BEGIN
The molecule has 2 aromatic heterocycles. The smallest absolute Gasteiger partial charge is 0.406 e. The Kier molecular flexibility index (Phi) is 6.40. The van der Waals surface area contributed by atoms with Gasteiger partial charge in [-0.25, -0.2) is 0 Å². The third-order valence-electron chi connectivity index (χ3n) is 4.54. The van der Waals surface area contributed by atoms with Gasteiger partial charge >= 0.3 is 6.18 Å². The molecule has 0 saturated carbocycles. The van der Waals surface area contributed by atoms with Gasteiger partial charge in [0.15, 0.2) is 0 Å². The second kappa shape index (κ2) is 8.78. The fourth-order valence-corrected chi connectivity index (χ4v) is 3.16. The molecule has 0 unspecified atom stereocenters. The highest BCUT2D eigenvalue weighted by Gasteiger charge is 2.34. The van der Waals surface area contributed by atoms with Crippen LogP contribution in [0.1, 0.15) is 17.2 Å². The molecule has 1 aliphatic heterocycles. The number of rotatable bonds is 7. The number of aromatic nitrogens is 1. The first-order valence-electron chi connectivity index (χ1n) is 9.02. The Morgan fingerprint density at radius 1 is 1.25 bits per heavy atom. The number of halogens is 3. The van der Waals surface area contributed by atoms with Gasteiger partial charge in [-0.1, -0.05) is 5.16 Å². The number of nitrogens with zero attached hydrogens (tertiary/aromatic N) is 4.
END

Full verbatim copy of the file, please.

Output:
The molecule has 2 aromatic heterocycles. The smallest absolute Gasteiger partial charge is 0.406 e. The Kier molecular flexibility index (Phi) is 6.40. The van der Waals surface area contributed by atoms with Gasteiger partial charge in [-0.25, -0.2) is 0 Å². The third-order valence-electron chi connectivity index (χ3n) is 4.54. The van der Waals surface area contributed by atoms with Gasteiger partial charge >= 0.3 is 6.18 Å². The molecule has 0 saturated carbocycles. The van der Waals surface area contributed by atoms with Gasteiger partial charge in [0.15, 0.2) is 0 Å². The second kappa shape index (κ2) is 8.78. The fourth-order valence-corrected chi connectivity index (χ4v) is 3.16. The molecule has 0 unspecified atom stereocenters. The highest BCUT2D eigenvalue weighted by Gasteiger charge is 2.34. The van der Waals surface area contributed by atoms with Crippen LogP contribution in [0.1, 0.15) is 17.2 Å². The molecule has 1 aliphatic heterocycles. The number of rotatable bonds is 7. The number of aromatic nitrogens is 1. The first-order valence-electron chi connectivity index (χ1n) is 9.02. The Morgan fingerprint density at radius 1 is 1.25 bits per heavy atom. The number of halogens is 3. The van der Waals surface area contributed by atoms with Gasteiger partial charge in [-0.1, -0.05) is 5.16 Å². The number of nitrogens with zero attached hydrogens (tertiary/aromatic N) is 4.